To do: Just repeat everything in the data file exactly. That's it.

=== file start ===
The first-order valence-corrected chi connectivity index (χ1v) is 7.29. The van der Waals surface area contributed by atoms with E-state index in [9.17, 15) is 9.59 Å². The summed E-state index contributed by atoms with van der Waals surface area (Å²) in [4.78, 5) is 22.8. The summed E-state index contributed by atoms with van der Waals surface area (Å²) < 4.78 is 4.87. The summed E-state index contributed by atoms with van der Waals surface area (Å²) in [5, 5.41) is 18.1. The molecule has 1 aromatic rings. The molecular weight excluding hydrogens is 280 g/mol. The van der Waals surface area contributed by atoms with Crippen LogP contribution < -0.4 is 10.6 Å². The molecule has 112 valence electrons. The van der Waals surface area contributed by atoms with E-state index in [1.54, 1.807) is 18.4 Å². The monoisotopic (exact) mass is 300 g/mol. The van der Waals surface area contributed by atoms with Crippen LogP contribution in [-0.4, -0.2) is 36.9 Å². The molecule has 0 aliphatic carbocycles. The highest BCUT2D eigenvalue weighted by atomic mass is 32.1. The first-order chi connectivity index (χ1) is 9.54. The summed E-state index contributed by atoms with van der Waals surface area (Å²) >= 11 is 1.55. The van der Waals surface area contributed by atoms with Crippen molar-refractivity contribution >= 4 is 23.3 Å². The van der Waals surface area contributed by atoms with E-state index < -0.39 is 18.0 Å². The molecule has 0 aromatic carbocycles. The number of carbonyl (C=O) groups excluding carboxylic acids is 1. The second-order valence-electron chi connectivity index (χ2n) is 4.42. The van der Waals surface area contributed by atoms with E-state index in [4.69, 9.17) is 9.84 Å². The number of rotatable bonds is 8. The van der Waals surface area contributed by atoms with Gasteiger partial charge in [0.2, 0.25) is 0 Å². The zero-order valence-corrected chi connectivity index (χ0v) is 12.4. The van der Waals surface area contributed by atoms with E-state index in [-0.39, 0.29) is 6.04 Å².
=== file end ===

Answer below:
The first-order valence-corrected chi connectivity index (χ1v) is 7.29. The van der Waals surface area contributed by atoms with E-state index in [9.17, 15) is 9.59 Å². The summed E-state index contributed by atoms with van der Waals surface area (Å²) in [4.78, 5) is 22.8. The summed E-state index contributed by atoms with van der Waals surface area (Å²) < 4.78 is 4.87. The summed E-state index contributed by atoms with van der Waals surface area (Å²) in [5, 5.41) is 18.1. The molecule has 1 aromatic rings. The molecular weight excluding hydrogens is 280 g/mol. The van der Waals surface area contributed by atoms with Crippen LogP contribution < -0.4 is 10.6 Å². The molecule has 112 valence electrons. The van der Waals surface area contributed by atoms with E-state index in [1.54, 1.807) is 18.4 Å². The monoisotopic (exact) mass is 300 g/mol. The van der Waals surface area contributed by atoms with Crippen LogP contribution in [-0.4, -0.2) is 36.9 Å². The molecule has 0 aliphatic carbocycles. The highest BCUT2D eigenvalue weighted by atomic mass is 32.1. The first-order chi connectivity index (χ1) is 9.54. The summed E-state index contributed by atoms with van der Waals surface area (Å²) >= 11 is 1.55. The van der Waals surface area contributed by atoms with Crippen molar-refractivity contribution >= 4 is 23.3 Å². The van der Waals surface area contributed by atoms with E-state index < -0.39 is 18.0 Å². The molecule has 0 aromatic carbocycles. The number of carbonyl (C=O) groups excluding carboxylic acids is 1. The second-order valence-electron chi connectivity index (χ2n) is 4.42. The van der Waals surface area contributed by atoms with E-state index in [4.69, 9.17) is 9.84 Å². The number of rotatable bonds is 8. The van der Waals surface area contributed by atoms with Gasteiger partial charge in [0.2, 0.25) is 0 Å². The zero-order valence-corrected chi connectivity index (χ0v) is 12.4. The van der Waals surface area contributed by atoms with E-state index in [-0.39, 0.29) is 6.04 Å².